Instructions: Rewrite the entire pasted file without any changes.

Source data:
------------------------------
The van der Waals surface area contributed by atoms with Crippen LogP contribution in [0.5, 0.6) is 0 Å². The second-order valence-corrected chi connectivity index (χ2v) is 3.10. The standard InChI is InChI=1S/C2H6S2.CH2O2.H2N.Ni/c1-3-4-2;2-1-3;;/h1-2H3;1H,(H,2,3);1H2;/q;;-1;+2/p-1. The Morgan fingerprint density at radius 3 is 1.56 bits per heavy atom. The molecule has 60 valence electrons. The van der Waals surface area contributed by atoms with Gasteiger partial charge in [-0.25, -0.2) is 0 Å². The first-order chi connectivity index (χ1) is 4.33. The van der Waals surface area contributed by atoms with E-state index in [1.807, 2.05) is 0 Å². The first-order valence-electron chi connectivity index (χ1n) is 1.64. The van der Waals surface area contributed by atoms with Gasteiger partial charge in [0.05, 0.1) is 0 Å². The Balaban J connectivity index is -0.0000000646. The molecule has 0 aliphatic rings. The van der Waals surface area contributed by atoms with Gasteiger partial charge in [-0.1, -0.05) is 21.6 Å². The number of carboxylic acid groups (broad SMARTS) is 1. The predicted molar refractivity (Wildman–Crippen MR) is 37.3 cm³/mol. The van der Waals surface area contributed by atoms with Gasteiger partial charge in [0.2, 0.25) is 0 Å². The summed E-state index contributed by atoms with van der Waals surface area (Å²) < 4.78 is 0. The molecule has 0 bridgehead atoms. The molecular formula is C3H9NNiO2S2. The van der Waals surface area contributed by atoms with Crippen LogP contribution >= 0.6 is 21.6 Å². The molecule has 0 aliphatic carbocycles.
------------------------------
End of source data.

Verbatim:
The van der Waals surface area contributed by atoms with Crippen LogP contribution in [0.5, 0.6) is 0 Å². The second-order valence-corrected chi connectivity index (χ2v) is 3.10. The standard InChI is InChI=1S/C2H6S2.CH2O2.H2N.Ni/c1-3-4-2;2-1-3;;/h1-2H3;1H,(H,2,3);1H2;/q;;-1;+2/p-1. The Morgan fingerprint density at radius 3 is 1.56 bits per heavy atom. The molecule has 60 valence electrons. The van der Waals surface area contributed by atoms with Gasteiger partial charge in [-0.25, -0.2) is 0 Å². The first-order chi connectivity index (χ1) is 4.33. The van der Waals surface area contributed by atoms with E-state index in [1.807, 2.05) is 0 Å². The first-order valence-electron chi connectivity index (χ1n) is 1.64. The van der Waals surface area contributed by atoms with Gasteiger partial charge in [0.05, 0.1) is 0 Å². The Balaban J connectivity index is -0.0000000646. The molecule has 0 aliphatic rings. The van der Waals surface area contributed by atoms with Gasteiger partial charge in [-0.1, -0.05) is 21.6 Å². The number of carboxylic acid groups (broad SMARTS) is 1. The predicted molar refractivity (Wildman–Crippen MR) is 37.3 cm³/mol. The van der Waals surface area contributed by atoms with Gasteiger partial charge in [0.2, 0.25) is 0 Å². The summed E-state index contributed by atoms with van der Waals surface area (Å²) < 4.78 is 0. The molecule has 0 bridgehead atoms. The molecular formula is C3H9NNiO2S2. The van der Waals surface area contributed by atoms with Crippen LogP contribution >= 0.6 is 21.6 Å². The molecule has 0 aliphatic carbocycles.